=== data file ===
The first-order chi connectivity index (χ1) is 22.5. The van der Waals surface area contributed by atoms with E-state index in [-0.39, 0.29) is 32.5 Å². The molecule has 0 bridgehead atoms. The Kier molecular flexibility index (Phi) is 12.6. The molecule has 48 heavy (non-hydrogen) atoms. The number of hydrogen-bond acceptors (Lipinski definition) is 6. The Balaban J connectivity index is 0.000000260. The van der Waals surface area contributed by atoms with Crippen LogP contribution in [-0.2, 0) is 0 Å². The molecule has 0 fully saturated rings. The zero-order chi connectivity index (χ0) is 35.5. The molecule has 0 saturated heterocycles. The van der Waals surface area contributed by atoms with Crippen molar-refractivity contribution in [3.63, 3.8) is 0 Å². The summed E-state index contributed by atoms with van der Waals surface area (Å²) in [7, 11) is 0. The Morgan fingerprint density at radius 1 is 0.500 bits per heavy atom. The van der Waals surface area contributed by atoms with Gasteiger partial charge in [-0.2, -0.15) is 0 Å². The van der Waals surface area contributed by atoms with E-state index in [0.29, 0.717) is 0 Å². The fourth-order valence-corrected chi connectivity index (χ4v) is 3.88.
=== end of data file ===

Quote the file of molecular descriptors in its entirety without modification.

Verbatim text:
The first-order chi connectivity index (χ1) is 22.5. The van der Waals surface area contributed by atoms with E-state index in [-0.39, 0.29) is 32.5 Å². The molecule has 0 bridgehead atoms. The Kier molecular flexibility index (Phi) is 12.6. The molecule has 48 heavy (non-hydrogen) atoms. The number of hydrogen-bond acceptors (Lipinski definition) is 6. The Balaban J connectivity index is 0.000000260. The van der Waals surface area contributed by atoms with Crippen LogP contribution in [-0.2, 0) is 0 Å². The molecule has 0 fully saturated rings. The zero-order chi connectivity index (χ0) is 35.5. The molecule has 0 saturated heterocycles. The van der Waals surface area contributed by atoms with Crippen molar-refractivity contribution in [3.63, 3.8) is 0 Å². The summed E-state index contributed by atoms with van der Waals surface area (Å²) in [7, 11) is 0. The Morgan fingerprint density at radius 1 is 0.500 bits per heavy atom. The van der Waals surface area contributed by atoms with Gasteiger partial charge in [-0.2, -0.15) is 0 Å². The van der Waals surface area contributed by atoms with E-state index in [0.29, 0.717) is 0 Å². The fourth-order valence-corrected chi connectivity index (χ4v) is 3.88.